Is Women’s Thirst For Raw Denim Tipping the Industry? We Talk To Some of the Frontrunners In Women’s Raw Denim
To find proper-fitting pair of high-quality raw denim jeans must be one of the biggest challenges in life for a woman. There’s an overload of brands, fits, colours and fabrics and most of them won’t fit as hoped for.
Personally, as a man, I’m not wondering why women can’t find the right brand or fit. I wonder why the brands haven’t developed a better product. However, it does seem that some brands have seen the light and are offering proper women’s raw denim jeans. We had a look at four of them.
Back In the Day and Back Nowadays
This might come as a surprise, but raw denim for women has been around for a while, as denim professor Mohsin Sajid of ENDRIME educates us:
“Levi’s made the first ever ladies jean back in 1934. Women have been wearing raw denim for over 80 years now, in most cases their husband’s or boyfriend’s jeans.”
So how is it that, despite having been around for the better part of a century, that brands fail to deliver in the raw denim segment? Again, Mohsin has what could be the answer:
“Since the 70s, stretch denim has been the norm for women thus leading to less 100% rigid denim in womenswear. Just recently, since early 2000s, we’ve seen the most pure denim brands dipping their toes in women’s raw denim.
In Europe, it is still harder to get your hands on women’s raw denim compared to Japan. In the US, you see brands such as Railcar Fine Goods and Raleigh doing a great job.
Overall, the main difficulties lie in the wide variety of body types to cater to. It’s difficult to get it right in one shape, especially with the stigma that ‘raw denim is hard and uncomfortable’ surrounding it.”
Pioneering the Way Forward
One of those brands that have been doing a great job in catering to the ladies is indeed Railcar Fine Goods (in the slider above). Founder Steven Dang didn’t do any market research on finding the right fit, but basically just started from scratch:
“I was making some jeans for my assistant who happens to be a girl. I also wanted to make a pair for my girlfriend. The fit we created was The Viper, which became quite successful and loved.”
Over the last couple of years, Railcar has built upon their success, adding two more fits to the collection and, perhaps unknowingly, making this difficult market more accessible:
“I don’t really pay much attention to the fashion industry actually, perhaps I should, but I just don’t. We keep to ourselves and do our own thing. Perhaps ladies are getting tired of poorly made and overpriced jeans, or they like the styles that men are wearing.”
An understandable point of view, as it could easily seem that most premium denim makers focus not so much on the market’s needs but more on what they feel is best. However, in a market as trend sensitive as womenswear, one might say it is indeed smart to listen to what the wearers have to say.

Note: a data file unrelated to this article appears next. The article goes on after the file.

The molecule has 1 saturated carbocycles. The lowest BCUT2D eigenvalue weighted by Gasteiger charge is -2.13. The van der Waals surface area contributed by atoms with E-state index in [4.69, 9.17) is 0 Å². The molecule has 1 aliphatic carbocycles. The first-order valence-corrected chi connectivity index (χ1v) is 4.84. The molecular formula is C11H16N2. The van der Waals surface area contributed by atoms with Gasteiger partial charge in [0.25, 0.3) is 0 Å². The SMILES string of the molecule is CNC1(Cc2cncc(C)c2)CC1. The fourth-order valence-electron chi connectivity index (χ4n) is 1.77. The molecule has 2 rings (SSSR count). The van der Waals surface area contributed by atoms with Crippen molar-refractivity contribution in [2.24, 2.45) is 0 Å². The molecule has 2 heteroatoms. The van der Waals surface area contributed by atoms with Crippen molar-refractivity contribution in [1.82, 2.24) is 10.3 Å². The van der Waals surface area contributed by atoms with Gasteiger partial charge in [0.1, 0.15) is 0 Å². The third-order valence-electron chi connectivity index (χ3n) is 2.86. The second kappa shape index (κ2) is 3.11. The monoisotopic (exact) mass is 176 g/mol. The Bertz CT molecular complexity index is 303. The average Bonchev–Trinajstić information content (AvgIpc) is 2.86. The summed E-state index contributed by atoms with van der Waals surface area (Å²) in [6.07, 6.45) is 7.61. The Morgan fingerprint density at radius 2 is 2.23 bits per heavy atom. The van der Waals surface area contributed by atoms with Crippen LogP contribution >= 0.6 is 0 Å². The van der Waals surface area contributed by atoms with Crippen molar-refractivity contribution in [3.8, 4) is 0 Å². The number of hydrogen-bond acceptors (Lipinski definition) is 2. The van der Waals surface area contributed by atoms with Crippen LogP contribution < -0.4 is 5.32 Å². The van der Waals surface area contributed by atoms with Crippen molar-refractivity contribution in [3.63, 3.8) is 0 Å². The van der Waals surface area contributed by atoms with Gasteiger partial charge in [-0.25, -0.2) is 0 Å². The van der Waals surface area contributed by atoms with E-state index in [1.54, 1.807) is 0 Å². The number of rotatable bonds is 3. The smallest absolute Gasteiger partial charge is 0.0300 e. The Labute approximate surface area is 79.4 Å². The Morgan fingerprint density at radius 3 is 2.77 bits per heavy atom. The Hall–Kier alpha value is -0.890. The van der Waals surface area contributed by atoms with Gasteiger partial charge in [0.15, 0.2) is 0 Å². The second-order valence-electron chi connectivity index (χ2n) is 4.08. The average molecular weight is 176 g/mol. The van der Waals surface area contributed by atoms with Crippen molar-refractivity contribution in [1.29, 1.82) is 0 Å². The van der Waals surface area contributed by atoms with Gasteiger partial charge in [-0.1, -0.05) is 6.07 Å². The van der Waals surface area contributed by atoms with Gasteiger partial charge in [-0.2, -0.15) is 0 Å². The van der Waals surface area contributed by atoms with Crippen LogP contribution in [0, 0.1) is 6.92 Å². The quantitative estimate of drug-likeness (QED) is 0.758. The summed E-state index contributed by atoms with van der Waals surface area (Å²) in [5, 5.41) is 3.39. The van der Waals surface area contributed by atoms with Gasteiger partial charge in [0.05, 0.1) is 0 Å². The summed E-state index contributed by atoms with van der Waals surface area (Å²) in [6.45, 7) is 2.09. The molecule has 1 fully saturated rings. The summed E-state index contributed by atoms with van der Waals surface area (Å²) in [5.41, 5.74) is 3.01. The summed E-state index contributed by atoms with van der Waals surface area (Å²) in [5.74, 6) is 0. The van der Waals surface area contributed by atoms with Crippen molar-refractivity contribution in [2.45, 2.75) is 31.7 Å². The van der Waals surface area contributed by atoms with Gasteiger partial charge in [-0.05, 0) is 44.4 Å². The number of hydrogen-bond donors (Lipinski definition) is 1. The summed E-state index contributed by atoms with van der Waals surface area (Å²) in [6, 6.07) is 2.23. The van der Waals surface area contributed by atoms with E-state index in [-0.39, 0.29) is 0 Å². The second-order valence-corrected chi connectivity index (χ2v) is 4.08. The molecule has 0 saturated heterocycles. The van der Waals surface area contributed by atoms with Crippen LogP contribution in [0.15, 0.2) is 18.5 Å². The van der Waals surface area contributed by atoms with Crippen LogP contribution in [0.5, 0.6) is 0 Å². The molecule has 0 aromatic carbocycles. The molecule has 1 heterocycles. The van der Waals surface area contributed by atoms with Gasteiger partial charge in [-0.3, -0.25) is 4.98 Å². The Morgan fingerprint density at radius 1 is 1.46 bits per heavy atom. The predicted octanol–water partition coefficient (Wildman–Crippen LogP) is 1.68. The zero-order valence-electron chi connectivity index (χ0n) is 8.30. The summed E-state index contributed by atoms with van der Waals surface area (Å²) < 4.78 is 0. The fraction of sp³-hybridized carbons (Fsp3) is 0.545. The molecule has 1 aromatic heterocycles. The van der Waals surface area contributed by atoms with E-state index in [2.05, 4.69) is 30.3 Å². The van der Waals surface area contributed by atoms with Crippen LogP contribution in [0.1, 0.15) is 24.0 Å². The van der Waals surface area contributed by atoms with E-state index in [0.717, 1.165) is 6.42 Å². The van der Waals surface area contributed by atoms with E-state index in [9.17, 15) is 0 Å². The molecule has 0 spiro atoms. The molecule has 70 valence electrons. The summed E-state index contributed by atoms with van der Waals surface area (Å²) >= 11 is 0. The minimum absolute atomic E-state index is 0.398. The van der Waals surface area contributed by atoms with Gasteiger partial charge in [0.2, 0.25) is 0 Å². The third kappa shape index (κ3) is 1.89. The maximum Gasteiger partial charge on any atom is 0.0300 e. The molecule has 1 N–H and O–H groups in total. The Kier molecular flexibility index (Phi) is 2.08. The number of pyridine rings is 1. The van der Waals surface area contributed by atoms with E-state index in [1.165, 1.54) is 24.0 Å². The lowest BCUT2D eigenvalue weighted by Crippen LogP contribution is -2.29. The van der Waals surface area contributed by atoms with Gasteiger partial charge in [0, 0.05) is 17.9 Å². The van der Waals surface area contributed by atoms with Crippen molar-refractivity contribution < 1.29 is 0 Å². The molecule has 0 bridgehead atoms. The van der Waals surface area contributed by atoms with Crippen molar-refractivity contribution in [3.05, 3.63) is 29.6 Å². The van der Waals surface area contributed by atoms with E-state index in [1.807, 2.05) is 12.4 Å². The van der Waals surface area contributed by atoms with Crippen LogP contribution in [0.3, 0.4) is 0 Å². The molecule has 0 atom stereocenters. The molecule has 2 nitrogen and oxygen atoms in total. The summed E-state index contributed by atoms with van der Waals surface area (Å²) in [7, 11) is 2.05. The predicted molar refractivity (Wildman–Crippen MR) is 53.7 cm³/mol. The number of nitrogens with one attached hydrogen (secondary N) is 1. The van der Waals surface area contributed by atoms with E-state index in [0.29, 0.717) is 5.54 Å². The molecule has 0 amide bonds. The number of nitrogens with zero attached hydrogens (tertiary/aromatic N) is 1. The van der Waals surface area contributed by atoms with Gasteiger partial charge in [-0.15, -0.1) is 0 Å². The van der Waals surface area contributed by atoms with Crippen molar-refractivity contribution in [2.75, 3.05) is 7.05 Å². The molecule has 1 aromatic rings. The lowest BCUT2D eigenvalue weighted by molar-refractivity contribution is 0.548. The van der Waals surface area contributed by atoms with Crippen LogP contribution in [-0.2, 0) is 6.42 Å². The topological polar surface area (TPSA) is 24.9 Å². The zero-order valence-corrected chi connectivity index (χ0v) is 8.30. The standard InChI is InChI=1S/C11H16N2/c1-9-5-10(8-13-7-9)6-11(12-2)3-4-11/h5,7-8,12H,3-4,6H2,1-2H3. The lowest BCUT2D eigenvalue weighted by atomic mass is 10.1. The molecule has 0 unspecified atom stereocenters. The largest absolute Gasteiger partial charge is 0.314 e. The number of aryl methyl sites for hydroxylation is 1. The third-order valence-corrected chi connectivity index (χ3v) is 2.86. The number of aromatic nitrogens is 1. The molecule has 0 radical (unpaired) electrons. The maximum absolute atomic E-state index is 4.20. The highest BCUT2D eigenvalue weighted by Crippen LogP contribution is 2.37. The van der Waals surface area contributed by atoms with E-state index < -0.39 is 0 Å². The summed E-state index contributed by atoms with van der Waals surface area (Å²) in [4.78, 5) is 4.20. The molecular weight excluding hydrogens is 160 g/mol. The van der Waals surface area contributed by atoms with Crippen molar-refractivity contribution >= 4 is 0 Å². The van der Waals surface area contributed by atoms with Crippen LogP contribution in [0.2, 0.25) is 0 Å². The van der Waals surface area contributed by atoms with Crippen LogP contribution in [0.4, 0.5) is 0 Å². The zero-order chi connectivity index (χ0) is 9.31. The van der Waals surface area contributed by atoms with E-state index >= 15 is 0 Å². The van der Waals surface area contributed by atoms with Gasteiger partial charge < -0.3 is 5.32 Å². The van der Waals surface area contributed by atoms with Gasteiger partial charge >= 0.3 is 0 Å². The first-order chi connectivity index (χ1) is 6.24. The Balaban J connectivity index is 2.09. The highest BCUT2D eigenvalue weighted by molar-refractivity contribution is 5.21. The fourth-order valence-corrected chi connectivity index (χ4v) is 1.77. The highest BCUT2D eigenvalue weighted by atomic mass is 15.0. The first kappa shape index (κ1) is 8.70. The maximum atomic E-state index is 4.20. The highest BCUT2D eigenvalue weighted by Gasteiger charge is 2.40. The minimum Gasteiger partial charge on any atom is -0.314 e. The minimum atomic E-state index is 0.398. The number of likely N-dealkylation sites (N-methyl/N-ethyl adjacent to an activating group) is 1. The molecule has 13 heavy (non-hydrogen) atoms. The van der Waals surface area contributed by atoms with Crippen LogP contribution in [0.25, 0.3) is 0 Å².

This Canadian Maker Says Women Understand Raw Denim Better Now
Another brand that understands and plays the market quite right is Naked & Famous. Experimenting with a wide range of fabrics (albeit not all rigid), colours and fits, they have all the ingredients in place. Risa Saito from the brand’s product development team tells us more:
“Since last year, we’re seeing a rise in number of female consumers visiting our store. We always had a small women’s raw denim line catering to the niche denim market, but we are expanding it from SS16.
We think that nowadays, women get the concept of raw denim better. They understand it and start to enjoy what we have to offer them. Of course, women are less extreme than most men when it comes to ‘sick fades,’ so the heavyweight segment is not key. The fit and fabric is what’s most important for our female consumers.”
It’s Key To Make Women’s Raw Denim Fit In All the Right Places
Perhaps the most intriguing and difficult element is indeed nailing the fit. Whereas most men can be categorised in just a few body shapes, women can’t. Again, ENDRIME’s denim octopus weighs his opinion:
“Most brands now just take a men’s jean and make it fit for women. Sometimes not even thinking about the pocket shape.”
Luckily, the more forward-thinking brands, such as ENDRIME, take lessons from the past and put their knowledge and skills to work:
“In the early years, most brands would make the fly opening in the opposite direction, and change the back yoke direction to make it more flattering. For some reason, most brands have neglected this in recent years.
We at ENDRIME think hard about the women’s fit and reducing what’s needed. We take away waistband stitches, make the details smaller, hide details, make less of the bulky twin needle stitches, all to compliment a woman’s shape better.”
So, will we see a raw denim revolution amongst women? In an industry swamped with brands and trends heavily influencing the way we think and consume, it might be impossible to secure a spot in the market for most.
But, as consumers seek transparency and quality more and more, it might be wise for those aspiring denim brands to (once again) try listening to what women want and develop the sexiest blue jean alive, from raw denim of course.
Women’s Raw Denim On the DH Store?
Obviously, ENDRIME, Railcar and Naked & Famous aren’t the only brands that make good women’s raw denim; brands like Livid, 3sixteen+, Nudie, A.P.C., Samurai, imogene+willie, Tellason, Baldwin and Jean Shop also do noteworthy raws for women.
All of this begs a question; should the Rope Dye store be stocking women’s raw denim? Coincidentally, our friends from Doublewood Denim do a great pair of skinny fit women’s raw denim jeans (the one in the slider above), plus a more relaxed boyfriend cut.
We don’t (yet) stock these on the Rope Dye store, but maybe we should? Join the debate below and tell us what you think.